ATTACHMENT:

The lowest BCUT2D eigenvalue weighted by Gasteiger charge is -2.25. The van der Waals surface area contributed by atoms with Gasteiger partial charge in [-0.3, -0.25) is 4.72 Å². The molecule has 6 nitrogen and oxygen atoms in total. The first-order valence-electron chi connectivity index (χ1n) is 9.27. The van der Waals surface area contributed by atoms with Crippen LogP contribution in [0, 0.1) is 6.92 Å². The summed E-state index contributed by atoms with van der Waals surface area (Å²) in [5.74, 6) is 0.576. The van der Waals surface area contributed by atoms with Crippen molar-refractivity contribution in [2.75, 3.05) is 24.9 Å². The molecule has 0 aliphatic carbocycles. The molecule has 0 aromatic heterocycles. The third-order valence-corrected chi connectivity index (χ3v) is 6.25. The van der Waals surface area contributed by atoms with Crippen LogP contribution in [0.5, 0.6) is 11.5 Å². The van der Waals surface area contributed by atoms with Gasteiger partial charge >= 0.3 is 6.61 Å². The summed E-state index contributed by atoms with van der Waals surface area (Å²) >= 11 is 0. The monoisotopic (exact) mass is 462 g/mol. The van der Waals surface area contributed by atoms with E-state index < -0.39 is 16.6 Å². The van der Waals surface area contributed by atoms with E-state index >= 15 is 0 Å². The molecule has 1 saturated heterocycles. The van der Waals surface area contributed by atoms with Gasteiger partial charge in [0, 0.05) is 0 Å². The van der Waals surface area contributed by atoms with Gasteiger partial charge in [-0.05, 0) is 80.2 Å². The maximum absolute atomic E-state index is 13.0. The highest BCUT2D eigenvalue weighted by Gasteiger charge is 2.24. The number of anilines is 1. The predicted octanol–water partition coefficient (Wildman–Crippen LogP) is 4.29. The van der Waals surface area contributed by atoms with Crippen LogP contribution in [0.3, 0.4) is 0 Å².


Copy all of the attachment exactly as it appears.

The lowest BCUT2D eigenvalue weighted by Gasteiger charge is -2.25. The van der Waals surface area contributed by atoms with Gasteiger partial charge in [-0.3, -0.25) is 4.72 Å². The molecule has 6 nitrogen and oxygen atoms in total. The first-order valence-electron chi connectivity index (χ1n) is 9.27. The van der Waals surface area contributed by atoms with Crippen LogP contribution in [0, 0.1) is 6.92 Å². The summed E-state index contributed by atoms with van der Waals surface area (Å²) in [5.74, 6) is 0.576. The van der Waals surface area contributed by atoms with Crippen molar-refractivity contribution in [2.75, 3.05) is 24.9 Å². The molecule has 0 aliphatic carbocycles. The molecule has 0 aromatic heterocycles. The third-order valence-corrected chi connectivity index (χ3v) is 6.25. The van der Waals surface area contributed by atoms with Crippen LogP contribution in [0.5, 0.6) is 11.5 Å². The van der Waals surface area contributed by atoms with Gasteiger partial charge >= 0.3 is 6.61 Å². The summed E-state index contributed by atoms with van der Waals surface area (Å²) >= 11 is 0. The monoisotopic (exact) mass is 462 g/mol. The van der Waals surface area contributed by atoms with E-state index < -0.39 is 16.6 Å². The van der Waals surface area contributed by atoms with E-state index >= 15 is 0 Å². The molecule has 1 saturated heterocycles. The van der Waals surface area contributed by atoms with Gasteiger partial charge in [0, 0.05) is 0 Å². The van der Waals surface area contributed by atoms with Gasteiger partial charge in [-0.05, 0) is 80.2 Å². The maximum absolute atomic E-state index is 13.0. The highest BCUT2D eigenvalue weighted by Gasteiger charge is 2.24. The number of anilines is 1. The predicted octanol–water partition coefficient (Wildman–Crippen LogP) is 4.29. The van der Waals surface area contributed by atoms with Crippen LogP contribution in [0.3, 0.4) is 0 Å².